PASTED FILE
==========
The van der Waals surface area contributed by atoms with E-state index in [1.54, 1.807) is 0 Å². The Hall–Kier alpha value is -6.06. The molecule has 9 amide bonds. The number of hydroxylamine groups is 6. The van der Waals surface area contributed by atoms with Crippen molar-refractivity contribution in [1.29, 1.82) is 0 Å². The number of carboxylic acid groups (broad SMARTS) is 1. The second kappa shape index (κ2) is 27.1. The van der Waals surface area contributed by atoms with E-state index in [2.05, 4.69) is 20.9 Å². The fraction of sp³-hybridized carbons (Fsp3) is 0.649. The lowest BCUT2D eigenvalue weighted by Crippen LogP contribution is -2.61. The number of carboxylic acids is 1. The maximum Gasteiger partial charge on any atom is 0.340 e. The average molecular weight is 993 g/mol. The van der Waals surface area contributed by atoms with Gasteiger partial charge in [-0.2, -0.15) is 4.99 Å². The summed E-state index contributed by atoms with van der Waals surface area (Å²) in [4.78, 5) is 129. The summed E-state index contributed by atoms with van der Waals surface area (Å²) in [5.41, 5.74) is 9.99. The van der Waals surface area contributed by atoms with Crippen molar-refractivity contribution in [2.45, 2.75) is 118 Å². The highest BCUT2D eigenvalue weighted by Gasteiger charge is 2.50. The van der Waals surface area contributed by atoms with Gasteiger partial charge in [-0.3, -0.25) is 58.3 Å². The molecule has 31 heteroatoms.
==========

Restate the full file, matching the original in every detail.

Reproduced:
The van der Waals surface area contributed by atoms with E-state index in [1.54, 1.807) is 0 Å². The Hall–Kier alpha value is -6.06. The molecule has 9 amide bonds. The number of hydroxylamine groups is 6. The van der Waals surface area contributed by atoms with Crippen molar-refractivity contribution in [1.29, 1.82) is 0 Å². The number of carboxylic acid groups (broad SMARTS) is 1. The second kappa shape index (κ2) is 27.1. The van der Waals surface area contributed by atoms with E-state index in [2.05, 4.69) is 20.9 Å². The fraction of sp³-hybridized carbons (Fsp3) is 0.649. The lowest BCUT2D eigenvalue weighted by Crippen LogP contribution is -2.61. The number of carboxylic acids is 1. The maximum Gasteiger partial charge on any atom is 0.340 e. The average molecular weight is 993 g/mol. The van der Waals surface area contributed by atoms with Gasteiger partial charge in [-0.2, -0.15) is 4.99 Å². The summed E-state index contributed by atoms with van der Waals surface area (Å²) in [4.78, 5) is 129. The summed E-state index contributed by atoms with van der Waals surface area (Å²) in [5.41, 5.74) is 9.99. The van der Waals surface area contributed by atoms with Crippen molar-refractivity contribution in [2.45, 2.75) is 118 Å². The highest BCUT2D eigenvalue weighted by Gasteiger charge is 2.50. The van der Waals surface area contributed by atoms with Gasteiger partial charge in [-0.3, -0.25) is 58.3 Å². The molecule has 31 heteroatoms.